Java Spring Boot
You can read this blog as it was originally posted on Janani Subbiah’s blog.

We all have at least one framework/technology we love and try hard to keep up with. The one we read never ending blog posts on. The one we use on our side projects. For me that has been Spring boot for a while now.

I have used a few other frameworks, but have always come back to Spring boot and here are six reasons why:

A Spring library for all your needs

With Spring, most of the libraries or features you need for your cloud-native service (or micro service), have already been developed and are ready for you to use. This is true for a wide variety of features ranging from security (spring-security) to documentation (spring-rest-docs) and everything else you may need on the cloud (streams, service registry, cloud config etc)! For the most part, adding an additional library as a dependency in your pom.xml or build.gradle file is all it takes to have everything else auto-configured and wired in ready for use. For example, the spring provides an actuator library, spring-boot-starter-actuator that, among other things exposes an API endpoint to to report on the status of your app. To get this working all you have to do is add that actuator dependency to your pom.xml or build.gradle file and *TADA* your app should now have a health check endpoint with its status!

Constant updates

One of the other reasons I would pick Spring boot on any given day for all my ReSTful service needs is they stay on top of the game. There are constant updates and regular releases of libraries. There are also new libraries that try to stay ahead. My recent favorite is the spring-kofu (YES, they also support cool languages out of the box!) project which provides a neat functional Kotlin DSL way to configure Spring boot apps.

Excellent community support

The updates are not just for the libraries. The devs on the spring team do an excellent job of responding to questions/PRs/suggestions, be it on GitHub, StackOverflow or any other forum.

Java Dev Jam
Get it… jam? cause it’s a dev jam.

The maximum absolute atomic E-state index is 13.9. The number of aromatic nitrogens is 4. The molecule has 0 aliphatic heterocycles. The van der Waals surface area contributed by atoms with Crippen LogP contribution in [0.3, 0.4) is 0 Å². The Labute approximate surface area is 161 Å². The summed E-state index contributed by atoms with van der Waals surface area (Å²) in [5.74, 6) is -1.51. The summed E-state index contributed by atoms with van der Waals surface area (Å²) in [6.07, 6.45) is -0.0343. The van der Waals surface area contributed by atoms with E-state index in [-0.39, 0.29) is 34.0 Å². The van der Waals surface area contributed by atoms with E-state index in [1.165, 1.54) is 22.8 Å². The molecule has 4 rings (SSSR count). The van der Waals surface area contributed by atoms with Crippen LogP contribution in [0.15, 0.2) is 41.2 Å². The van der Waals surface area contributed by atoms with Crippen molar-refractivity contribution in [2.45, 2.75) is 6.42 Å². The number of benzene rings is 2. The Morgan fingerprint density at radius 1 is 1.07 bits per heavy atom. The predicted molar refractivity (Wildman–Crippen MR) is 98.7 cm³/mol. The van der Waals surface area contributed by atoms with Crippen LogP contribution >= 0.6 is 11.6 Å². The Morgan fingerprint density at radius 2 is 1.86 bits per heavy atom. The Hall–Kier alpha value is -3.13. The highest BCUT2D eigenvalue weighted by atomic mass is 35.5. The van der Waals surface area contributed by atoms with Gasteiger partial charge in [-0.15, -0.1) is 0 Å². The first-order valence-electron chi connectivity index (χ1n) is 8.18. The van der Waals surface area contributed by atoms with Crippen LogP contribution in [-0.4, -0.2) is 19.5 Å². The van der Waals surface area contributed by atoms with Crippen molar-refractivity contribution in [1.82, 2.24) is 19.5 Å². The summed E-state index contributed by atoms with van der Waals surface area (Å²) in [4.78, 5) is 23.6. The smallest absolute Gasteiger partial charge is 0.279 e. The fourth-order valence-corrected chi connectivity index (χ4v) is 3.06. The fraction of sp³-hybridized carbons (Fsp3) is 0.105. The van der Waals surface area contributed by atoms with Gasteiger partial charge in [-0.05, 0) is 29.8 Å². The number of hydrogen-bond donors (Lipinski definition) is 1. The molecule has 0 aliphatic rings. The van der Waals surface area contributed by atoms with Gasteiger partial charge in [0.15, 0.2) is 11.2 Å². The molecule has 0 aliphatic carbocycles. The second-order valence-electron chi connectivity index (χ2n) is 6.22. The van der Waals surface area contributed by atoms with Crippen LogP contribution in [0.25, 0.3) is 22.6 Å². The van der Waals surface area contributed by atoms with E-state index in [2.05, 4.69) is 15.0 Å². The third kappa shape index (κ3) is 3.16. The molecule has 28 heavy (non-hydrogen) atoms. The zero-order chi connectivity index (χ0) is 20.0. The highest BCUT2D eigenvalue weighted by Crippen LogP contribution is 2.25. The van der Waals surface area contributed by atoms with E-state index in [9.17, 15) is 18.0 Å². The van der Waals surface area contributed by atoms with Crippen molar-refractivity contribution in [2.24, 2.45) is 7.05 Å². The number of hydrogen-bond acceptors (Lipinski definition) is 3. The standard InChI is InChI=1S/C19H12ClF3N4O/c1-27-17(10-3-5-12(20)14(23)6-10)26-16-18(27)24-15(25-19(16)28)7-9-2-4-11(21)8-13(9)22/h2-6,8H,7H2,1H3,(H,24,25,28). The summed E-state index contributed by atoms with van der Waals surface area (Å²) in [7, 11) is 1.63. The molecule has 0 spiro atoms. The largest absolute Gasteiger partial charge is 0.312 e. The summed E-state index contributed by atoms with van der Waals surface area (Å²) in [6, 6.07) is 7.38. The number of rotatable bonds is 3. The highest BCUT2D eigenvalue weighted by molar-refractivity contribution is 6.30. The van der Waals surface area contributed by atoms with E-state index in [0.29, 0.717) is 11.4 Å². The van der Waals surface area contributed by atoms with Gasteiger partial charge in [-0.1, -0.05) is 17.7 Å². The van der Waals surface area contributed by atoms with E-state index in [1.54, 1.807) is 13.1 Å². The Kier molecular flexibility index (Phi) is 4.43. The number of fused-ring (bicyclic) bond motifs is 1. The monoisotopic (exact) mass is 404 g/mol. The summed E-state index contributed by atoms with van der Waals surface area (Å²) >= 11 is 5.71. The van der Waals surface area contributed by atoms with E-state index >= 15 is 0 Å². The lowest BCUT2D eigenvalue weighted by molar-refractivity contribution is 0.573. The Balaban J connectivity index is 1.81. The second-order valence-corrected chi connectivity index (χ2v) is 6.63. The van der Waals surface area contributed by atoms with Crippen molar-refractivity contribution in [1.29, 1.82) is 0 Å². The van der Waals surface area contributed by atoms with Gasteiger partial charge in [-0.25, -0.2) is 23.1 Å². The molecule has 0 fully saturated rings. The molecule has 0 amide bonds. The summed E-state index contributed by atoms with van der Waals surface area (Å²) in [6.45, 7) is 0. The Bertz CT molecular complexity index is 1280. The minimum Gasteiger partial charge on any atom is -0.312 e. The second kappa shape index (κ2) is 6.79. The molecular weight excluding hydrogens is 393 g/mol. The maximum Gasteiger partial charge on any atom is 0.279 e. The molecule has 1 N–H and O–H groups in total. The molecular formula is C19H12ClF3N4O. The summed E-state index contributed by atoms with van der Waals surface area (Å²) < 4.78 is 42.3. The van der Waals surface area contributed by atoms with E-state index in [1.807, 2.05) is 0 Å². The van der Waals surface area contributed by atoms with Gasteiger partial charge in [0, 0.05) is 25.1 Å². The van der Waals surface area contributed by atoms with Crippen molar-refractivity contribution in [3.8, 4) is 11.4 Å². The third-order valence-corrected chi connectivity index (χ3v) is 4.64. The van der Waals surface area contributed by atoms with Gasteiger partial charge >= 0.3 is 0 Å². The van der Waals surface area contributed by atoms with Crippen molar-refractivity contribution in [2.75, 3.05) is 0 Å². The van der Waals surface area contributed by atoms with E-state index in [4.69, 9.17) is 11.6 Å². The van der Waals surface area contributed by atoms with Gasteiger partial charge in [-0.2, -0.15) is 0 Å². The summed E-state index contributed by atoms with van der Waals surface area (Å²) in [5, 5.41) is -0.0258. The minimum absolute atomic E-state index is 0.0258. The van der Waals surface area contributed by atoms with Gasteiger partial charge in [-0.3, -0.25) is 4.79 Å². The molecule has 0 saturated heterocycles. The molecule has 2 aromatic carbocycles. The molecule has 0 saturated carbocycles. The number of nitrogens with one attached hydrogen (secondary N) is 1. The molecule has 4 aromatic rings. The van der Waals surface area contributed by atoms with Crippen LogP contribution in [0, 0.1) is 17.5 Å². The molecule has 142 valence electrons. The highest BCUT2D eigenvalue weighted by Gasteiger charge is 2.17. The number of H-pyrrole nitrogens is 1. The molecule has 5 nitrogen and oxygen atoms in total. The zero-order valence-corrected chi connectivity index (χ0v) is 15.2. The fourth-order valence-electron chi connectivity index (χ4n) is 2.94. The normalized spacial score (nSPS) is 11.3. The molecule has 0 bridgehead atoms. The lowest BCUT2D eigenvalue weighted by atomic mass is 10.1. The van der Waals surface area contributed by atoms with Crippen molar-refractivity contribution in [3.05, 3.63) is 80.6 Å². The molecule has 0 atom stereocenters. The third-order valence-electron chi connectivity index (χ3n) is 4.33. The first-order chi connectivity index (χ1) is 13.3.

Dev Jams are a casual and comfortable way to showcase your skills and ability to work with others, while also networking with potential employers. 
Detailed blogs with tons of examples

This might sound geeky but I always look forward to Josh Long’s “This week in Spring” blog posts. They are packed with goodies from the Spring community and a wide range of others in the Java/Kotlin world, etc. This series is just the beginning. Spring provides blog posts and “How to” guides on just about all spring libraries. This really helps developers, even the ones new to the Spring eco system, hit the ground running.

Infrastructure support

I will confess that I have not had a chance to use Pivotal Cloud Foundry on an actual production app yet (if you are wondering… here is an article that may help). But in talking to other folks who have, it sounds fantastic! The more exciting part of this is Pivotal also provides a container and function service!

Social events

As if the blog posts and guides on Spring’s blog were not enough, the developers on the Spring team can be seen talking at conferences/meetups all over the world! What’s more? Spring also hosts its own conferences: SpringOne and Spring I/O. I attended SpringOne in 2017 and absolutely loved it! You can also catch up on the video recordings of the sessions after they are uploaded.

Spring boot truly makes ReSTful service development not only easy but also fun. The Spring team has really made the effort to make the barrier of entry as minimal as possible with all their support via blogs/meetup talks/conferences etc.

If you would start building your bootiful app here is a link!

Java Dev Jam | June 10

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Dev Jams are a casual and comfortable way to showcase your skills and ability to work with others, while also networking with potential employers. 

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